P/E Ratio – The price to earnings ratio generally indicates how high a share price is, relative to its earnings.

P/B Ratio – The price to book ratio indicates how close the price of the share is compared to its book value (or “actual value.”

Minimalism – A lifestyle of minimizing possessions and expenses.

Parkinson’s Law – A rule of economics that dictates (household) expenses rise to meet income.

Disruptive – A technology or innovation which makes an existing technology obsolete. E.g. electric or driverless cars.

Boundary Spanning – An entrepreneur’s surveillance of external environments to identify what is happening or likely to happen, and how those events may influence your business’ plans, forecasts, and organization.

Red Pill – Seeing or understanding “reality” the way it really is.

Opportunity Cost – the loss of potential gain from other alternatives when one alternative is chosen.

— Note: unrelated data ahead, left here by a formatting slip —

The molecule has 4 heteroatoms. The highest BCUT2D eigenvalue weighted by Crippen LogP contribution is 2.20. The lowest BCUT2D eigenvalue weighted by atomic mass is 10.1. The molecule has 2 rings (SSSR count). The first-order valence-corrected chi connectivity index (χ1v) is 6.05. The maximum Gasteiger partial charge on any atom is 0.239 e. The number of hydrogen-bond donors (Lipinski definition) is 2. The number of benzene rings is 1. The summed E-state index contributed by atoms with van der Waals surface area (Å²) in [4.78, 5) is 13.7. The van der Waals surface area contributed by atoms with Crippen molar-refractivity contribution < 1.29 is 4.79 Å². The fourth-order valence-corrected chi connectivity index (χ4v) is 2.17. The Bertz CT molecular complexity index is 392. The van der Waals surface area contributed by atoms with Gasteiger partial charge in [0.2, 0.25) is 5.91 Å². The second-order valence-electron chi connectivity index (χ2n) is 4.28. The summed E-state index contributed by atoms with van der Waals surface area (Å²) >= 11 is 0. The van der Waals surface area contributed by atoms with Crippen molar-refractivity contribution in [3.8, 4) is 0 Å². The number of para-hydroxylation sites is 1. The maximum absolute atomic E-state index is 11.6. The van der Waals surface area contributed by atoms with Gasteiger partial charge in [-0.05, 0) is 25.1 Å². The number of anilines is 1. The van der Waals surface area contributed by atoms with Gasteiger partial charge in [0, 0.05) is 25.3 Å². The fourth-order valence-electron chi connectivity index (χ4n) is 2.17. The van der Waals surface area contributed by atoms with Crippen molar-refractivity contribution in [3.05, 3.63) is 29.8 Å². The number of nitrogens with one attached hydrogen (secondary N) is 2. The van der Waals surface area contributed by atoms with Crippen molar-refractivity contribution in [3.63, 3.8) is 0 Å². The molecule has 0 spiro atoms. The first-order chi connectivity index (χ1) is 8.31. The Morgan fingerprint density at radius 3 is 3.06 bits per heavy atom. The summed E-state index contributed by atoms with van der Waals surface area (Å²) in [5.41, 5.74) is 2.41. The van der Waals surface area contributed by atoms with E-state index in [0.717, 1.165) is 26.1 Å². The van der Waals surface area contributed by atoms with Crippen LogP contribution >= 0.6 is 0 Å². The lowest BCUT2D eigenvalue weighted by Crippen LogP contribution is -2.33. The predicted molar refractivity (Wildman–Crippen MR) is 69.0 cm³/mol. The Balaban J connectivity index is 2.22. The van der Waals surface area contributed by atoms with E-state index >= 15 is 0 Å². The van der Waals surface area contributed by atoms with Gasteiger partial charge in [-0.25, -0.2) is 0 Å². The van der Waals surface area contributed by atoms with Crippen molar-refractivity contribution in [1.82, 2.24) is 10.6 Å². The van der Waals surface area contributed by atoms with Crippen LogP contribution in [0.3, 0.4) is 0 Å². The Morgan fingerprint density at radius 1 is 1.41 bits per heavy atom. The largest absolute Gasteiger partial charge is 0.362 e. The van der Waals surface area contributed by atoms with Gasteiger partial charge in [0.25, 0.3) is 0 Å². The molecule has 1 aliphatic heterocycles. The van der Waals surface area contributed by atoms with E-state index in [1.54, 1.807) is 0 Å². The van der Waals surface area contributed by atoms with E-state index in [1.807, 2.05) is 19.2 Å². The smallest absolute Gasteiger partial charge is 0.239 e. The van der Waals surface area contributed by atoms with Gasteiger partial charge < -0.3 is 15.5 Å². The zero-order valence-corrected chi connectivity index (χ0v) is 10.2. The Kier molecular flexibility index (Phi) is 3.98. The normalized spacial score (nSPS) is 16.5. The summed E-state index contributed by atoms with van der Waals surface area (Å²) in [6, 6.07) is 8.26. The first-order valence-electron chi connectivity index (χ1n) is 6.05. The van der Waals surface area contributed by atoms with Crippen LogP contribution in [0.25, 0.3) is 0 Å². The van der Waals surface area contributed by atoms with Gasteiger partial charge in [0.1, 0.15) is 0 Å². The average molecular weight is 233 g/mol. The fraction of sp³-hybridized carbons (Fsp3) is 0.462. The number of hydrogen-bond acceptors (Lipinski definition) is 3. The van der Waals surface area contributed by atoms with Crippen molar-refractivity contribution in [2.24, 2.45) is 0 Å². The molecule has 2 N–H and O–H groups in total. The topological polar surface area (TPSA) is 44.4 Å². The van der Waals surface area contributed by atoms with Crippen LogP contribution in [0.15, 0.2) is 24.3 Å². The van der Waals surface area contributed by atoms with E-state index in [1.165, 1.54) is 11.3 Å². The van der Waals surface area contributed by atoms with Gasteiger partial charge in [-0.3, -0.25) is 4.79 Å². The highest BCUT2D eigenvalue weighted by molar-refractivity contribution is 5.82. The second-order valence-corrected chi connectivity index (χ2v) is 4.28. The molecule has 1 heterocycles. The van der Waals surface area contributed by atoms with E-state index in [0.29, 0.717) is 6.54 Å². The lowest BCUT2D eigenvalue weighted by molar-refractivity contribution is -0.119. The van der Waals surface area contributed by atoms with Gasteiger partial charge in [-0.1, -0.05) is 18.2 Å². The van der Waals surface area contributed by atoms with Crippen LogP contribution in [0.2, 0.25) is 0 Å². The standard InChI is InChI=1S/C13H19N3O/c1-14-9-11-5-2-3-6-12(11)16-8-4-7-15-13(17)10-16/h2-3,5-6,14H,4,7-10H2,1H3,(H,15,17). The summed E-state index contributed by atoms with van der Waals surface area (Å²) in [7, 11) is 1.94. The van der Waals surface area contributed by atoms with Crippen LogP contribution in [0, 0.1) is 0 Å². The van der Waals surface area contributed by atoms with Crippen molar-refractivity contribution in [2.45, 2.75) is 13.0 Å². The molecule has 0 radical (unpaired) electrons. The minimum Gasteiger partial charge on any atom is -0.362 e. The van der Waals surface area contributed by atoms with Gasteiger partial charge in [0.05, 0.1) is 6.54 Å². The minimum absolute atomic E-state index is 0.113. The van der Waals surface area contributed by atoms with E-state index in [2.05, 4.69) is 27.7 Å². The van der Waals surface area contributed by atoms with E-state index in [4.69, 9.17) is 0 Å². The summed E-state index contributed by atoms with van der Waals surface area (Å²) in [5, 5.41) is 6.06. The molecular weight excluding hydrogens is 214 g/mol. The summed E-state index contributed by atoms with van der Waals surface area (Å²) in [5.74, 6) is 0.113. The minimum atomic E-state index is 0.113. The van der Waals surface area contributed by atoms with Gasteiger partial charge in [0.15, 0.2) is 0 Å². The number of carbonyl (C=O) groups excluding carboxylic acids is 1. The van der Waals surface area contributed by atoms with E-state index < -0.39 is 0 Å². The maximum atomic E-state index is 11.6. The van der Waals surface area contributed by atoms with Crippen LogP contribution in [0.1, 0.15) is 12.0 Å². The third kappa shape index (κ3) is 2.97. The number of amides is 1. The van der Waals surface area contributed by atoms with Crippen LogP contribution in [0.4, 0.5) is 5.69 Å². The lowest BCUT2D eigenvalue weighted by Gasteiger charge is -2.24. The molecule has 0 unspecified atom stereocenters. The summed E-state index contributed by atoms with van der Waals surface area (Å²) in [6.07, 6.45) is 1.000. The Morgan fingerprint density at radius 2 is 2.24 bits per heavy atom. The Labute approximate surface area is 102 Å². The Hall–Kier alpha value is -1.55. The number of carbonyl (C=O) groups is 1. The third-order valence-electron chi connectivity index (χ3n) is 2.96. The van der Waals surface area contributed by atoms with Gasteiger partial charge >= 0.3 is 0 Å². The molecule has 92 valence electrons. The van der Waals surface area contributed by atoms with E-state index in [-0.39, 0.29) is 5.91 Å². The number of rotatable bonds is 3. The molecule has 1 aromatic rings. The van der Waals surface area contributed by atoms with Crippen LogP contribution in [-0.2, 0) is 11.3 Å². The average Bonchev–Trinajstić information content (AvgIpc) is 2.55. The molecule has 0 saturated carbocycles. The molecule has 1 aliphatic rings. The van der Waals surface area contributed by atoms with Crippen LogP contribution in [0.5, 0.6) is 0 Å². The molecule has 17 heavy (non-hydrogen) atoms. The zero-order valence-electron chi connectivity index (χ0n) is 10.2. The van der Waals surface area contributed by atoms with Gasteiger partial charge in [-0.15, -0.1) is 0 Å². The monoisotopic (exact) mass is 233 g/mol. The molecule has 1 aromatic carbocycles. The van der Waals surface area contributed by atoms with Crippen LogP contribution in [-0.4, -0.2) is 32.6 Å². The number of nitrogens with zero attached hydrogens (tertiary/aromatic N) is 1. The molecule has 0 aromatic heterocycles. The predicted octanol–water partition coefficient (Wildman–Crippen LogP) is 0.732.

Derivative – To derive from. I.e. orange juice comes from oranges. A NVDA call is a derivative of Nvidia company stock.

Seeking Alpha – To attempt to make the best trades possible.

Critical Mass – The minimum size or amount of something required to start or sustain a venture.

Universal Law of Prosperity – A law that states individuals and governments must produce more than they consume.

Paradigm Shift – Changing underlying assumptions and/or approach until objective is reached.

Target Retirement Number – Dollar amount needed to retire. Multiply your (desired) annual budget times 25 and that’s the nest egg you need to retire.  The webmaster suggests multiplying annual budget x 25 x 2 for cushion or other reasons.

Balance Sheet – A balance sheet is a financial statement that summarizes a business’ or individual’s assets, liabilities, and cash (equity) over a period of time (quarterly, yearly, etc.) A balance sheet is expressed as: assets = liabilities + cash (equity).

Asset Allocation – Asset allocation is a method of spreading out your investments into different categories of assets. The idea behind this strategy is to spread the opportunities and limit the risks. This strategy is commonly used by advisory firms to attempt to minimize risks of client’s portfolios.